Very rough "assessment" of the two organisations

Very rough “assessment” of the two organisations

What I found interesting when I started to identify reasons why was that both organisations had quite a lot in common. They both consist of  “loose parts” that work independently based on a clear task division and very clear “stay out” signs for others, with only one of the parts being focused on the organisation as such. The part having the organisation itself as a main task is working on things like strategies, policies, fundraising and the like, whereas the other parts implement activities and do not commit a whole lot of attention to strategising and such.

Within the organisations there is limited informal communication and limited personal contact between people, especially between people from the different sections. Perhaps as a result of that, there is a limited connection between both people and the functions being carried out by the different sections, and it looks like people do not feel safe enough to share freely. They may feel judged by others, they may feel that others cannot be trusted with certain information, they may be afraid of meddling by others.

In short, internally all signs for open communication through social media or otherwise are a fiery red.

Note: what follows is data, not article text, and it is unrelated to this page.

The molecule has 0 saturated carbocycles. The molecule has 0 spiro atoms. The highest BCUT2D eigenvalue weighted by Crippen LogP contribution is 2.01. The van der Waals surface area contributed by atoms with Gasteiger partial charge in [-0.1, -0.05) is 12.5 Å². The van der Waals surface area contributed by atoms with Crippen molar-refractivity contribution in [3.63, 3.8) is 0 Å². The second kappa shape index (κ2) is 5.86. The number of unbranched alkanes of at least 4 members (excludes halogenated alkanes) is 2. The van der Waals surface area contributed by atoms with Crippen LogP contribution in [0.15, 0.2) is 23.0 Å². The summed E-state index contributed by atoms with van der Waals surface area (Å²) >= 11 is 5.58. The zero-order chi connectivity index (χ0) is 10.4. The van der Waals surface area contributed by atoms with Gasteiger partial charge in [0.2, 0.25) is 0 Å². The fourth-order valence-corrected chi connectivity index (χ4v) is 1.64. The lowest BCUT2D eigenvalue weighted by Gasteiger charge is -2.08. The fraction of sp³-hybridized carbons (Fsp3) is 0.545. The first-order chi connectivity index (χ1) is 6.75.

No wonder nothing happened!

Hand Heart Head

Hand Heart Head

So what did I learn from all this? A lot! And probably more than if everything would have worked out perfectly!

  • Whether you can successfully complete a joint task using social media depends a lot on to what extent you can complete the task without social media – social media can make your life easier, certainly, but if it is impossible to get people to work together offline or via e-mail, then social media may not do the trick.
  • Collaborative capability depends on the level of development of an organisation, network or community and on its internal organisation and culture. The fact that there are common tasks does not necessarily mean that such capability exists.
  • The role of a facilitator is limited – a facilitator can definitely smooth the path but cannot from the outside in “enforce” a collaborative environment, especially not within a very limited time frame.
  • That is not to say that a facilitator needs to be completely helpless in the face of such a situation. A facilitator can perhaps more easily than the organisation itself notice what is going on and can re-group; try to find another angle and another path to achieve the learning, change or strategic objectives set by the organisation or individual.
  • A facilitator needs to keep his or her cool at all times! Patience is key to getting there. And getting there is key. All the rest is just what happens on the way.
  • It helps a lot if a facilitator can stay enthusiastic and motivated, even if a new path needs to be cut out through the jungle.

Thankfully I found that I was able to remain enthusiastic and optimistic and that in the few moments that I was not, I had a variety of social media networks and tools available to me through which I could share my experiences and questions. Or through which I could play my way back to optimism!

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LinkedIn

Don’t tune out just yet! LinkedIn may look boring to you but today I found out that it can look quite sexy as well! Like many other tools, LinkedIn is also moving forward in the visualisation trend and via LinkedIn Labs you can create a map of your connections as well as a timeline of them.

LinkedIn Map

LinkedIn Map